Clark School students land prestigious NOAA scholarships

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Two sophomores at the University of Maryland’s A. James Clark School of Engineering have won National Oceanic and Atmospheric Administration (NOAA) Hollings Scholarships, gaining valuable opportunities to build up their research expertise and help address some of today’s most pressing environmental concerns.

Jessica Boyer, a student in the Fischell Department of Bioengineering (BIOE), and civil and environmental engineering student Amanda O’Shaughnessy were each awarded the scholarship, which provides $19,000 of financial assistance over the course of two years, as well as professional development opportunities including a paid summer-after-junior-year internship.

Boyer, who ultimately hopes to help tackle environmental problems such as contaminated marine ecosystems and deteriorating coastal health, plans to apply the scholarship to advance her study of biomaterials applications in natural systems.

“I was excited to see that NOAA does work with water quality and waterway bioremediation, especially as it pertains to pharmaceutical nanoparticles, oil spills, algal blooms, and other human-related environmental stressors,” she said.

O’Shaughnessy, meanwhile, is focused on stormwater management and runoff control. “NOAA researchers have been exploring the connections among rising sea levels, stormwater management, and coastal restoration. I’m very interested in the ways in which these factors combine,” she explained.  

She aspires to follow her undergraduate education with a master’s degree and eventually help forge policies and best practices. The Hollings Scholarship, she says, will help her achieve that goal. “Through the program, I’ll be able to conduct research and then present it,” O’Shaughnessy said.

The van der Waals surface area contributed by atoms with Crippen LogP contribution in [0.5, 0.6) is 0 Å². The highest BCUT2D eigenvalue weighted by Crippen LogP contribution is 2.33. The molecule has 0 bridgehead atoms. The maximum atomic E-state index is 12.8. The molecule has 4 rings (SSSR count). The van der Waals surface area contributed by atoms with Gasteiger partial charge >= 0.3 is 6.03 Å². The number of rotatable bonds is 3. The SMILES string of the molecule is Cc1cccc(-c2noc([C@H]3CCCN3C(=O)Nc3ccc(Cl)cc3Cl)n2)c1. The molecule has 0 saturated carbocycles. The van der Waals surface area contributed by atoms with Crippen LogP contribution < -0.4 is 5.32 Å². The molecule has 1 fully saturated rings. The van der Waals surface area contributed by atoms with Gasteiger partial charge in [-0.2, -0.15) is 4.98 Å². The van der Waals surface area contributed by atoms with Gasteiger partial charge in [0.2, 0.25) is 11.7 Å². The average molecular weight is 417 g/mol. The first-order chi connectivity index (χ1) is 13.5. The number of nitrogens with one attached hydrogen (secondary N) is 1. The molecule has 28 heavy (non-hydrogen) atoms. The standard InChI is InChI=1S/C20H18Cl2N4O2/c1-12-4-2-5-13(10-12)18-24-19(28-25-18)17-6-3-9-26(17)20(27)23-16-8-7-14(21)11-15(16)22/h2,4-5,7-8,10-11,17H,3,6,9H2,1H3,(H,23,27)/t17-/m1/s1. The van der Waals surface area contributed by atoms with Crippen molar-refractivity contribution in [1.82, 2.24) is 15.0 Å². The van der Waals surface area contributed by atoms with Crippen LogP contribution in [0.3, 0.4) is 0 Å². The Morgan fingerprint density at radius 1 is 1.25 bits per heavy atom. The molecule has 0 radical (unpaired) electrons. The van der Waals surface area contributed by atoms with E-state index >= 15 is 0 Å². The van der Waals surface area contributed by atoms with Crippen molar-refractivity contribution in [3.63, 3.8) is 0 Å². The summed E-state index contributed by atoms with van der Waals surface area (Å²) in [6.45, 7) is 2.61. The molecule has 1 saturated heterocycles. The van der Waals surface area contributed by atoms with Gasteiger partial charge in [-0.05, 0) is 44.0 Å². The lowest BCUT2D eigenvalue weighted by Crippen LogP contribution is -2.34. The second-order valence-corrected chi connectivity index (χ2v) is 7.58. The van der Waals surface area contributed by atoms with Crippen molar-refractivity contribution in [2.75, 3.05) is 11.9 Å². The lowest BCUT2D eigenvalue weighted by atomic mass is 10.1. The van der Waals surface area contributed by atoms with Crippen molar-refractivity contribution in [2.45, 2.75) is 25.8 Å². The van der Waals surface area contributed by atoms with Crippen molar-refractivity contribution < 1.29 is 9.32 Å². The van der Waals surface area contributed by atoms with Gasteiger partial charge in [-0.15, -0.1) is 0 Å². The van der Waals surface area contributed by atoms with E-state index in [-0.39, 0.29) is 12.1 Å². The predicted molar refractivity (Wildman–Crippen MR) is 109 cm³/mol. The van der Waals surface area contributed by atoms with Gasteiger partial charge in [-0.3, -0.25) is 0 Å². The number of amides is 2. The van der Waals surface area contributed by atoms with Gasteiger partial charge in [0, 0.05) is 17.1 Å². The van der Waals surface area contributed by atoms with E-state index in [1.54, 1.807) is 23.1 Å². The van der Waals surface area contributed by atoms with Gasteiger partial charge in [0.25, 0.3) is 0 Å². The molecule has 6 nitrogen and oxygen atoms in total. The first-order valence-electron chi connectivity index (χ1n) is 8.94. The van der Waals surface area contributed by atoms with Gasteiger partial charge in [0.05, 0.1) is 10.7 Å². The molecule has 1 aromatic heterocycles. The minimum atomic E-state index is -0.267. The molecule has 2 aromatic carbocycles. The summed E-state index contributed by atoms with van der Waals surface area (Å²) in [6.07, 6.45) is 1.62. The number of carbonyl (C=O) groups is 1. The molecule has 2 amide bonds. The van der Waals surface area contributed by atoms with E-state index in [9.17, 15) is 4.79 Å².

Both Boyer and O’Shaughnessy are actively involved with the CEE department’s environmental engineering laboratories. Working with Professor Birthe Kjellerup, Boyer will be collaborating with a postdoctoral researcher and researchers from South America to process salt marsh samples from the El Huasco saline lake in northern Chile.

O’Shaughnessy works with Professor Allen Davis on inorganic pollutant tests and rainfall simulations. Combining a background in art with her engineering studies, she has also created several graphics and illustrations for an environmental engineering textbook.

The Hollings Scholarship, named for the late U.S. Senator Ernest Hollings, recognizes outstanding undergraduates who are studying in NOAA mission fields. One of its goals is to increase public understanding and support for stewardship of the ocean and atmosphere. Rising juniors in four-year undergraduate programs and rising seniors in five-year programs within the STEM sector and other majors are eligible for the award.

Published May 30, 2019